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To contradict the other answers there is a difference between copyright and trademark law.

You may want to sell your YA novel to a major publisher or wish to see film & TV rights, merchandising or any ancillary revenue.

In that case do not name your character the same as a major TV character. I guarantee they have trademark protection (registered or not).

You can change the name now and find one that you like and fits your character. Plus it will give you a chance to get used to the new name.

You could change a few letters and Harry Potter becomes Perry Hotter the intergalactic spaceship captain, but it seems petty unless it's a parody or comedy.

I prefer to change either the first name or the surname of characters I discover too similar. So Mike Hammer becomes Mike Montag. He may even become Jack "Hammer" Montag if the story suits.

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Another aspect not mentioned by the other answers is that you might not want readers be reminded of that tv show.

Legal aspects aside, when I read a book that is not about J.K. Rowling’s young magician and the protagonist is called Harry Potter, I will constantly be reminded of that other fictional universe and compare this protagonist to that other, which will both undermine my attempts at make-believe and make the character appear as a charicature.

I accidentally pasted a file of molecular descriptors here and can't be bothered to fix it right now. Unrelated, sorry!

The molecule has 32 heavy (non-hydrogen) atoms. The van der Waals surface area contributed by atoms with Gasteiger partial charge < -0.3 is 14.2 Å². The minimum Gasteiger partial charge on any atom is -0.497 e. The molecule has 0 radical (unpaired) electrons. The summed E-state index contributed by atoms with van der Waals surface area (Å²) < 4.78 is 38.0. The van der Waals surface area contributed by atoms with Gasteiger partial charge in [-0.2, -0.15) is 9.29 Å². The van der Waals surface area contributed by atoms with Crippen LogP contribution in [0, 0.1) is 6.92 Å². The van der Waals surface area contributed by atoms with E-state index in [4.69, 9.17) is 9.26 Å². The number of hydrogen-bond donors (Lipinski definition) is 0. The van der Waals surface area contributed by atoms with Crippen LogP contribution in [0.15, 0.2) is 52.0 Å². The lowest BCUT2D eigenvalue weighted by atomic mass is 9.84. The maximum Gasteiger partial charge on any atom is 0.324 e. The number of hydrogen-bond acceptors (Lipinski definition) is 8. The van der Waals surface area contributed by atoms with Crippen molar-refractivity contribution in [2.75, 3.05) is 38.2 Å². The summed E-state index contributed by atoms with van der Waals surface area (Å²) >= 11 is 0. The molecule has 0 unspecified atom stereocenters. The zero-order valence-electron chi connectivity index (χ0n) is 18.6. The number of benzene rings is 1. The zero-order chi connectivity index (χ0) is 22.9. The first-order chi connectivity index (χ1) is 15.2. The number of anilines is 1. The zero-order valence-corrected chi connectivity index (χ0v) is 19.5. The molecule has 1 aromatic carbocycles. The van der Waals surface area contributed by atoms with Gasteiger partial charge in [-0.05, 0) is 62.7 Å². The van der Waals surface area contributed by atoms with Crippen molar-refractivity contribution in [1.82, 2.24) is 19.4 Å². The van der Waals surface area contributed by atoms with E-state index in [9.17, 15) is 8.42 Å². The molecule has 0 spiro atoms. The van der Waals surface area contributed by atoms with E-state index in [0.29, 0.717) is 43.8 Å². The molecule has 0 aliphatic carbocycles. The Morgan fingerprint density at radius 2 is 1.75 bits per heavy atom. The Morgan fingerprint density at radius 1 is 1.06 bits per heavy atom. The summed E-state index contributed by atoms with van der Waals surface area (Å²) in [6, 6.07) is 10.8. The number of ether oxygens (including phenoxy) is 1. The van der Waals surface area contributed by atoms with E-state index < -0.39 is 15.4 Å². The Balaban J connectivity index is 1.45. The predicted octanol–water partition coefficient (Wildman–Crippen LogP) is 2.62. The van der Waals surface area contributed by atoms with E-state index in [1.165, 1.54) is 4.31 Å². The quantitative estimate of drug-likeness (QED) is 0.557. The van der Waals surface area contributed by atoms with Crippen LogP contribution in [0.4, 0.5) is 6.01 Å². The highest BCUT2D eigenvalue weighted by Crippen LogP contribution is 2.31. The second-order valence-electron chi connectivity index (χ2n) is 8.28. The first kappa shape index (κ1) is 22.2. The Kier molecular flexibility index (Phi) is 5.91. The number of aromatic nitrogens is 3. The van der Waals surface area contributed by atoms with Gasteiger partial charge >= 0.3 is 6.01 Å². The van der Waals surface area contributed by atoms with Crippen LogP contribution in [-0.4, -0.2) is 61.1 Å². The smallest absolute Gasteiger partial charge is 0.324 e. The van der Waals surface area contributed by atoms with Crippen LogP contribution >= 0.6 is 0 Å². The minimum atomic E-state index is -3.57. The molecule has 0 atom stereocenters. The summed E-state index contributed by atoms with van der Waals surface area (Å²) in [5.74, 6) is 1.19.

So unless the name of your protagonist is common in the real world and it is not the name of a protagonist in a bestselling book, movie, or tv show and it is not the name of a celebrity, – change it to something either unique and original or common.

(Please note a special case where a character bearing a name like a character from popular fiction is a driving element of the story, in the comment by @Lostinfrance, below.)


Also, if you publish your book through a publisher, they might require that you change the name anyway, even if it is original or common, simply because they have a better idea of what kind of name attracts your audience. (They will probably go for a variant of Katherine, if it is a woman.) So you can leave worrying about the name until you are ready to publish. It is an easy search-and-replace that you can quickly do at any time. So do it last, or you may find that you have to do it again and again.